Step 1: Take Whatever is “The Most Important Thing in the World” to You and Lay It Aside – (for a moment).
Our normal instinct is to keep on fighting because we must protect “The Most Important Thing” from the enemy. “The Most Important Thing” justifies all of our actions whether it be our children, our religion, our way of life, our stuff, our dignity, our freedom, our reputation, or whatever else. But in reality conflict itself jeopardizes “The Most Important Thing” more than anything else.
Step 2: Go Find Your Enemy
Of course we would be willing to talk if the enemy would come and apologize to us first. If they would come to us (on our terms) then we would be reasonable and even gracious. But many conflicts go on senselessly precisely because both sides are waiting for the other to admit that they are wrong. Now the importance of Step 1 becomes apparent, if you are laying aside “The Most Important Thing” even for a short while, you don’t have time to wait around for the other side to make the first move. You don’t have time to save face, or salvage your pride. “The Most Important Thing” is at stake!
Step 3: Listen to Your Enemy
Listening requires time and patience. Usually in the midst of conflict we have little of either, and spend the precious minutes that the enemy is talking, thinking of our own defense and preparing a rebuttal to their accusations. But in this step it is crucial to carefully understand everything that your enemy is saying and if you don’t, stop and ask questions until you do. Don’t put words in their mouth, or assume hidden meanings, but keep asking until you fully understand what they actually want to say.
Step 4: Agree With Your Enemy
Once you understand their position, the crucial step is to find something that they have said that is true, and agree with them. Nothing more. No “Buts” allowed. Find even one small point where they are right, you messed up, maybe inadvertently, unavoidably, but you messed up and agree with them.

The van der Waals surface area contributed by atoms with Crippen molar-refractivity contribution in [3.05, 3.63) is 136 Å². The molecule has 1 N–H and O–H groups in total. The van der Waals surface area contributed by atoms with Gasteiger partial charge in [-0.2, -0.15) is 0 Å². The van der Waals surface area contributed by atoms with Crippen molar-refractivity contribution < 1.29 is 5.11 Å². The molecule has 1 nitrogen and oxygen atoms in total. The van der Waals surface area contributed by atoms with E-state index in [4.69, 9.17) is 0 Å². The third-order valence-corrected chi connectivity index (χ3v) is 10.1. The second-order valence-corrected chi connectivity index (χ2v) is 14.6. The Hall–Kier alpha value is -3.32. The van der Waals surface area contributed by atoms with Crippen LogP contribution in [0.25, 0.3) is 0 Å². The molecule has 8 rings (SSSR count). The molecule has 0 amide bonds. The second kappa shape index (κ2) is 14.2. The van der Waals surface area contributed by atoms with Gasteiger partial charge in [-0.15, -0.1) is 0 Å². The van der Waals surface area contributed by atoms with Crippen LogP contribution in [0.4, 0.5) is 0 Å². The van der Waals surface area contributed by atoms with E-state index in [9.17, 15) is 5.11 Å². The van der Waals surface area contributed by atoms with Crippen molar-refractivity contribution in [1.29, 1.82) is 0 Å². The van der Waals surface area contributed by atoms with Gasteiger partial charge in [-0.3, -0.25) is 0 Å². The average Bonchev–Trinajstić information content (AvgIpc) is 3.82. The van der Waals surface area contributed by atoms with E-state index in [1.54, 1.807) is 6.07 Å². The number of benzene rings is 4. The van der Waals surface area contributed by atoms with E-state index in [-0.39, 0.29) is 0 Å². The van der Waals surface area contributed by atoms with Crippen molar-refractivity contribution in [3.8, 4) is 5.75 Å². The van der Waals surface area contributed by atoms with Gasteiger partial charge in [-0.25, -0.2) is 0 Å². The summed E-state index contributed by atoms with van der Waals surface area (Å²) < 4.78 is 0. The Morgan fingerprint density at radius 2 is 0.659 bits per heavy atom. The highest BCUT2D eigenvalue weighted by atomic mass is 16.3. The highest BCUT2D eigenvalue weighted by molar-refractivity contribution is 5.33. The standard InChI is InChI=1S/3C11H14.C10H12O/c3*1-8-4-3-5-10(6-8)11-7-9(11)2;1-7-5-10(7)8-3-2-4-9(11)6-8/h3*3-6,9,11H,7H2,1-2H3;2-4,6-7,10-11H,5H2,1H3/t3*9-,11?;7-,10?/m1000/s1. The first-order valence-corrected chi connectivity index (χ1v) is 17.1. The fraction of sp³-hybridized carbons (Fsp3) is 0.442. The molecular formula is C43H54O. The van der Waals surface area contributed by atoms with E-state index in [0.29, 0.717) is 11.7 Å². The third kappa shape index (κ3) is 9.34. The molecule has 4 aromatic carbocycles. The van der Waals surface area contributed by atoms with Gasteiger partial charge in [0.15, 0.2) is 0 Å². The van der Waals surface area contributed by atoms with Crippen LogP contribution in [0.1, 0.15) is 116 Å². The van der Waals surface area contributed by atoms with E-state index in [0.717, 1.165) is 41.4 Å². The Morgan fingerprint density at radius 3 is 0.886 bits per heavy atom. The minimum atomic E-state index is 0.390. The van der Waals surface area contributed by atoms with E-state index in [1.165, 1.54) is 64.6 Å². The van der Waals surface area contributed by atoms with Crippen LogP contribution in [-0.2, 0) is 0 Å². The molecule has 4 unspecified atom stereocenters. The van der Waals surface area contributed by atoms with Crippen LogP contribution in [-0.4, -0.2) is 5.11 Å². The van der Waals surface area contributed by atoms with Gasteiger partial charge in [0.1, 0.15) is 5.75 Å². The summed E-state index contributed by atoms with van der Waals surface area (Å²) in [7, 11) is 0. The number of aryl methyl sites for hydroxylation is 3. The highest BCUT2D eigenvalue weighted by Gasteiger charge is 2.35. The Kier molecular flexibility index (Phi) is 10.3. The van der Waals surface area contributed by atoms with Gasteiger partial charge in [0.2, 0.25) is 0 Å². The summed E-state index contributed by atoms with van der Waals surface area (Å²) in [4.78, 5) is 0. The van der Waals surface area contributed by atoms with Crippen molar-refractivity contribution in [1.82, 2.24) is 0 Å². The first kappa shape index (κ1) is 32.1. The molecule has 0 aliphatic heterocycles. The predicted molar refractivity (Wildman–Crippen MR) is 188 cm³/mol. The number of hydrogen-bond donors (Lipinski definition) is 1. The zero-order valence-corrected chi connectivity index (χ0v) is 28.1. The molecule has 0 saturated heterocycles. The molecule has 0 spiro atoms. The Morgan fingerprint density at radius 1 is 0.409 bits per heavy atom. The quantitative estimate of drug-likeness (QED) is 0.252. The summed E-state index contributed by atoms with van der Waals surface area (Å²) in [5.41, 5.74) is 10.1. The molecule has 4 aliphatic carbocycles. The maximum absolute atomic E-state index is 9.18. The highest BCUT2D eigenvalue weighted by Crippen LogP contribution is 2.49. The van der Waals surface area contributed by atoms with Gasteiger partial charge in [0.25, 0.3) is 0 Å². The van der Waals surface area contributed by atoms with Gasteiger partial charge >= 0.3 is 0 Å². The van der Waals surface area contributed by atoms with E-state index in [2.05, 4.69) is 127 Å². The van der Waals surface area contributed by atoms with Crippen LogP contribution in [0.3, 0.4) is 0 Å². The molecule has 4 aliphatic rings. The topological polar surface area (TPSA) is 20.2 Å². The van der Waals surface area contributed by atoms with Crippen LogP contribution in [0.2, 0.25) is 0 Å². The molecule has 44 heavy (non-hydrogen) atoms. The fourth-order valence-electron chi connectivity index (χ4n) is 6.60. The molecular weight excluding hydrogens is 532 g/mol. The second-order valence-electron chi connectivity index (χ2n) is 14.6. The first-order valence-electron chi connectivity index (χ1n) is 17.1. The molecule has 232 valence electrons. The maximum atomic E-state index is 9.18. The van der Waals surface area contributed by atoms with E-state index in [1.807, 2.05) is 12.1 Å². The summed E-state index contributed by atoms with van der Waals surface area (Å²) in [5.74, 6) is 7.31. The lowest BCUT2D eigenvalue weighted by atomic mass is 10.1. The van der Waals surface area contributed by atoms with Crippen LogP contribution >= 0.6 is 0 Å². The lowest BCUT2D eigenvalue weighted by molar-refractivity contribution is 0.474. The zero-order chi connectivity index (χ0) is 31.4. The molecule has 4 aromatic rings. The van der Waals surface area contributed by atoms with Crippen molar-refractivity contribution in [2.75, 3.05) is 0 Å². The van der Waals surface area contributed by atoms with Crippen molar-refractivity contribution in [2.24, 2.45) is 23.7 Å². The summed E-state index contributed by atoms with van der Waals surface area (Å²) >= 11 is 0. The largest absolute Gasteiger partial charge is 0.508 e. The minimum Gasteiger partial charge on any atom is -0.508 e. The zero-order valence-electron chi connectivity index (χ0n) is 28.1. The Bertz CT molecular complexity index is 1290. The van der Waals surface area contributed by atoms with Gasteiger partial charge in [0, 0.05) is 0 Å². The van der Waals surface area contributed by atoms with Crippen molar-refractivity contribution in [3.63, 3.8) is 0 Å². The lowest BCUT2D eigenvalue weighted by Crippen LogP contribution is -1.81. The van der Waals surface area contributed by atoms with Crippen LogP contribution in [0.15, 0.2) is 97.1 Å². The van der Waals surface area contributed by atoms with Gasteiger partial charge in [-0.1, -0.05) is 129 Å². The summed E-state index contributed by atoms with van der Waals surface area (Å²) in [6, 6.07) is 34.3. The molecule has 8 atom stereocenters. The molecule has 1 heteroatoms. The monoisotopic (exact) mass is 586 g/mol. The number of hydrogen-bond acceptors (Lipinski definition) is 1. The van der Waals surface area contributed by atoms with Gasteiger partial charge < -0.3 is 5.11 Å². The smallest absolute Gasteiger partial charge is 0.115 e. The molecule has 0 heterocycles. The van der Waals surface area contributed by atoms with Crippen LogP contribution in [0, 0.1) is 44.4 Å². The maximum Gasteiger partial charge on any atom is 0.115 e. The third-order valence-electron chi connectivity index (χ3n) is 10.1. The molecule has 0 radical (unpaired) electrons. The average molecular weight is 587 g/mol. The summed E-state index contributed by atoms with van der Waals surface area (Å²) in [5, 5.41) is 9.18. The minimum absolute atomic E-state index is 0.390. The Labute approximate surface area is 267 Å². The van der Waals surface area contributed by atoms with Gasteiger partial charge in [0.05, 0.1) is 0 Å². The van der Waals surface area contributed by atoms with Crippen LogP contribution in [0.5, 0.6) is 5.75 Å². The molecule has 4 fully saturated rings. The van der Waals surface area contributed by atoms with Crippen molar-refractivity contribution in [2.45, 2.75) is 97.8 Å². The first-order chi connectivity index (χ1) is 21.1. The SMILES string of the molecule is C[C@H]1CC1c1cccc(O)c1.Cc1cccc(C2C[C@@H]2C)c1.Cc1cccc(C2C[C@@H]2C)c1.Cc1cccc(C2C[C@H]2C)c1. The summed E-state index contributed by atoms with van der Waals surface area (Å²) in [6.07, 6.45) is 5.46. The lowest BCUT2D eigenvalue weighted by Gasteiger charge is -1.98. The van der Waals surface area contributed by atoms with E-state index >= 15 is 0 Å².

Step 5: Stop Fighting
Stop. Resist the urge to add the last word. To make it their fault. To remind them of what they have done wrong. Stop.
Step 6: Start Working on a Solution
Then start working with your new partner on finding a solution to the thorny problem that you share. Once the conflict has ceased, then there is of course room for difficult discussions and give and take. But before any of this can happen you have to make peace.
Now you know how to do it. Go and make it happen.
(by the way, this is not just for governments … it works in companies and families as well.)
Jonathan Wilson is Senior Pastor of Grace Christian Fellowship and leads OpSAFE International, a Tokyo-based non-profit dedicated to helping children recover from trauma after natural and man-made disasters. He is the author of “How Christian Volunteers Can Respond to Disasters: Lessons from the 2011 Japan Tsunami” and “Ricky the Bear and the Rainbow Egg” as well as books in Japanese on marriage, disaster, and the emotional needs of children in crisis.